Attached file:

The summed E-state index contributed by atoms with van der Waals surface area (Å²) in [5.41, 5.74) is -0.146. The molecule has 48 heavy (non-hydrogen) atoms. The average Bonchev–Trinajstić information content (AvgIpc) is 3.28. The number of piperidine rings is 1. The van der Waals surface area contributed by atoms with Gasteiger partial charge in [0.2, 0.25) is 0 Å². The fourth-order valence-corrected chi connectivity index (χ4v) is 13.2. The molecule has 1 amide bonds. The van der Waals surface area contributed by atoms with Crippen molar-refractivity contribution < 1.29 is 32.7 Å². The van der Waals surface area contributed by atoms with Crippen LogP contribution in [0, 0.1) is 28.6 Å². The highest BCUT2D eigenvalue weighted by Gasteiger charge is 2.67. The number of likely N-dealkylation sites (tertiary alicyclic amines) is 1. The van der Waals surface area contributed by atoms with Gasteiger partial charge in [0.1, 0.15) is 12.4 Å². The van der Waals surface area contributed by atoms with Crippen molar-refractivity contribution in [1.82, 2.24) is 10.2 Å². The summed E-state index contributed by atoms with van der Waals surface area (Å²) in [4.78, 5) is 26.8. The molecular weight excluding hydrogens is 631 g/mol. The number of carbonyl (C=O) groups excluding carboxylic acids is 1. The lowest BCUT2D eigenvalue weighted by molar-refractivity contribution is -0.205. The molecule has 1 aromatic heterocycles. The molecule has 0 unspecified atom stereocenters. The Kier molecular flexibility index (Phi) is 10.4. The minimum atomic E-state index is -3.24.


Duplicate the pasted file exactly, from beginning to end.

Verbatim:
The summed E-state index contributed by atoms with van der Waals surface area (Å²) in [5.41, 5.74) is -0.146. The molecule has 48 heavy (non-hydrogen) atoms. The average Bonchev–Trinajstić information content (AvgIpc) is 3.28. The number of piperidine rings is 1. The van der Waals surface area contributed by atoms with Gasteiger partial charge in [0.2, 0.25) is 0 Å². The fourth-order valence-corrected chi connectivity index (χ4v) is 13.2. The molecule has 1 amide bonds. The van der Waals surface area contributed by atoms with Crippen molar-refractivity contribution < 1.29 is 32.7 Å². The van der Waals surface area contributed by atoms with Crippen LogP contribution in [0, 0.1) is 28.6 Å². The highest BCUT2D eigenvalue weighted by Gasteiger charge is 2.67. The number of likely N-dealkylation sites (tertiary alicyclic amines) is 1. The van der Waals surface area contributed by atoms with Gasteiger partial charge in [0.1, 0.15) is 12.4 Å². The van der Waals surface area contributed by atoms with Crippen molar-refractivity contribution in [1.82, 2.24) is 10.2 Å². The summed E-state index contributed by atoms with van der Waals surface area (Å²) in [4.78, 5) is 26.8. The molecular weight excluding hydrogens is 631 g/mol. The number of carbonyl (C=O) groups excluding carboxylic acids is 1. The lowest BCUT2D eigenvalue weighted by molar-refractivity contribution is -0.205. The molecule has 1 aromatic heterocycles. The molecule has 0 unspecified atom stereocenters. The Kier molecular flexibility index (Phi) is 10.4. The minimum atomic E-state index is -3.24.